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Russian journalist who protested Ukraine war on state TV is charged


Russian authorities on Wednesday arrested a former state television journalist who had quit his job after conducting an air protest against Moscow’s war in Ukraine, and accused her of spreading information. misinformation about Russia’s armed forces, her lawyer said on social media.

Marina Ovsyannikova has been accused of a protest she organized last month, calling out Russian President Vladimir Putin’s name in a banner that read: “Putin is a murderer, his soldiers are fascist 352 children were killed. [in Ukraine]. How many more children have to die for you to stop? “

Lawyer Dmitry Zakhvatov said that if tried and convicted, Ovsyannikova would face up to 10 years in prison under a new law that punishes statements made against the military and was issued shortly after Russian troops entered Ukraine. .

Earlier, on Wednesday, Ovsyannikova’s home was raided, and she was taken for questioning. Zakhvatov said she would spend the night in a cell at Moscow police headquarters.

VIEW | Ovsyannikova’s objection was heard ‘all over the world:

Journalist with anti-war sign interrupts Russian state news

A TV editor interrupted the main news program on Russia’s State TV Channel, holding up a sign behind the studio presenter. The sign, in English and Russian, reads: ‘NO WAR. Stop the war. Don’t believe the propaganda. They are lying to you here. ‘

Ovsyannikova, whose father is Ukrainian and whose mother is Russian, served as a producer on the Russian state-funded Channel One. She made international headlines on March 14, when she appeared behind the anchor of an evening news broadcast, holding a poster that read “stop the war, don’t believe it.” propaganda, they are lying to you here.” She was accused of discrediting the Russian military and fined 30,000 rubles (Cdn $347 at the time).

After leaving her job, Ovsyannikova became somewhat of an activist, staging anti-war groups and speaking out publicly against the conflict.

“Sadly, over the years I’ve worked at Channel One, I’ve spread Kremlin propaganda and I’m ashamed of it.” she said not long after protesting. “I’m ashamed to have let the Russians be fooled.”

She was fined twice in recent weeks for disparaging the military in a Facebook post and critical comment she made at a court where opposition figure Ilya Yashin was remanded pending trial for her crimes. spreading misinformation about the military.

According to Net Freedoms, a legal aid group that focuses on free speech cases, as of Wednesday, there have been 79 criminal cases for spreading misinformation about the military and up to 4,000 schools. administrative violation with the crime of contempt of the armed forces.

Ukraine mocks Russia’s explanation of Crimea explosion

In the latest development of the invasion, the Ukrainian air force on Wednesday said nine Russian warplanes were destroyed in a series of deadly explosions at an air base in Crimea.

Russia denies any aircraft were damaged in Tuesday’s explosion – or any attack took place.

Large plumes of smoke are shown in the distance over a field and body of water.
Smoke rises after explosions were heard from the direction of a Russian military airbase near Novofedorivka, Crimea, on Wednesday, in this still image obtained by Reuters. (Reuters)

Ukrainian officials have stopped publicly claiming responsibility for the explosions – which killed one person and injured 14 others – while mocking Russia’s explanation that a careless smoker may have caused the ammunition depot. at Saki Air Base caught fire and exploded. Analysts also say that explanation makes no sense and that the Ukrainians may have used anti-ship missiles to attack the base.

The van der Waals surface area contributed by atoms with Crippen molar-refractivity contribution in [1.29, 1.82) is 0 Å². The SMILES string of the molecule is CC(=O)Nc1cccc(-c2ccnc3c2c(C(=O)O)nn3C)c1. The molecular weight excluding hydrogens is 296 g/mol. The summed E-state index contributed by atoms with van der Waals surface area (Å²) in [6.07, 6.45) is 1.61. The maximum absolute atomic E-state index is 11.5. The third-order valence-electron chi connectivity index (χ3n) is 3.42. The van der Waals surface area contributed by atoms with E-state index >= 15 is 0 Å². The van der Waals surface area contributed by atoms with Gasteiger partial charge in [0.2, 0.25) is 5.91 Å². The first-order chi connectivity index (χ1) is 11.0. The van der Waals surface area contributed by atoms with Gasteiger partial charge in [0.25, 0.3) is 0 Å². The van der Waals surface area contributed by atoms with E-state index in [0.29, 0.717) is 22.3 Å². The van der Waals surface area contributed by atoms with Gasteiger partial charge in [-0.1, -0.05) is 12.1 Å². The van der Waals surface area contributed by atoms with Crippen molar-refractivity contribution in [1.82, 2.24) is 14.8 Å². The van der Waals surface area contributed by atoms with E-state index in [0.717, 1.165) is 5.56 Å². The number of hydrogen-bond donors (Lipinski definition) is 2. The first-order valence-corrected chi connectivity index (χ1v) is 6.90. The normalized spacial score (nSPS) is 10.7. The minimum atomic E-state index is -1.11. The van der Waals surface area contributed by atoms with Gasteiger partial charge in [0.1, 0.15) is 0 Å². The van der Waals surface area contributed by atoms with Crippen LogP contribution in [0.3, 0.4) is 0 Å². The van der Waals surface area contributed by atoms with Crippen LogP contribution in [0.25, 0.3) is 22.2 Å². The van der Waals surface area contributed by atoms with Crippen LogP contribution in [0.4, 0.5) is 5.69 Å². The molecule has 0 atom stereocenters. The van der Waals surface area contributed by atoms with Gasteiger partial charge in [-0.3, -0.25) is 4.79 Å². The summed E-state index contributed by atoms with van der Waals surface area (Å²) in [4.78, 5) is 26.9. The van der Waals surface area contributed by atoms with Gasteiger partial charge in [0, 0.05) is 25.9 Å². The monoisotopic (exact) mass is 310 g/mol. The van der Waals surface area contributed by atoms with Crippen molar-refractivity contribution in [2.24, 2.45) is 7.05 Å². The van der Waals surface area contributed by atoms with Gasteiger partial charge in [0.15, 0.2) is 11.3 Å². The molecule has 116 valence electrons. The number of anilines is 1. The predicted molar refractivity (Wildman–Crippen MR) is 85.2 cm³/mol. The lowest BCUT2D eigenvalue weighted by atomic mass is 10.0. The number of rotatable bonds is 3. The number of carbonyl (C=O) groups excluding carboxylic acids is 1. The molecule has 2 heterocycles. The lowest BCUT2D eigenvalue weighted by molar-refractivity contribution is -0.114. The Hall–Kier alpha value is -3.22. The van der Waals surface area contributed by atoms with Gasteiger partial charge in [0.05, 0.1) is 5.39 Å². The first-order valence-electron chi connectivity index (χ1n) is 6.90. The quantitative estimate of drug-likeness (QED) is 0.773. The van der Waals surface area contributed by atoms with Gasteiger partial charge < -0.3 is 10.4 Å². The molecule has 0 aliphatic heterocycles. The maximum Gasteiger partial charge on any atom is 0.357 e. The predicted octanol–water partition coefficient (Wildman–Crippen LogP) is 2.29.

If, in fact, Ukrainian forces were responsible for the explosions, it would be the first known major attack on a Russian military site on the Crimean Peninsula, which was seized by the Kremlin from Ukraine in 2014. 2014. Russian warplanes used Saki to attack areas. in the south of Ukraine.

Crimea has great strategic and symbolic significance for both sides. The Kremlin’s demand for Ukraine to recognize Crimea as part of Russia is one of the key conditions for ending the fighting, while Ukraine has vowed to drive the Russians out of the peninsula and all occupied territories. other close.

Russian authorities sought to mitigate Wednesday’s explosions, saying all hotels and beaches were unaffected on the peninsula, a popular tourist destination for many Russians.

Present19:25Fear of disaster at Ukraine’s nuclear plant controlled by Russia

In Ukraine, a nuclear plant under Russian occupation has been warned by the international community of potential disaster. Guest presenter Michelle Shephard discusses the risks with Philip Crowther, Associated Press’s international associate correspondent; and Mariana Budjeryn, a Ukrainian nuclear expert at Harvard’s Belfer Center.

An adviser to the President of Ukraine, Oleksiy Arestovych, cryptically said that the explosions were caused by Ukrainian-made long-range weapons or by the activity of Ukrainian guerrillas operating in Crimea.

The base on the Black Sea peninsula, located off southern Ukraine, at least 200 km from the closest location to Ukraine – is out of range of US-supplied missiles for use in missile system launchers High Mobility (HIMARS).

In another development, Russian forces shelled areas across Ukraine from Tuesday night to Wednesday, including in the Central Dnipropetrovsk region, where 13 people were killed, according to the regional governor, Valentin Reznichenko.

Reznichenko said the Russians fired on the city of Marganets and a nearby village. Dozens of residential buildings, two schools and several administrative buildings were damaged.



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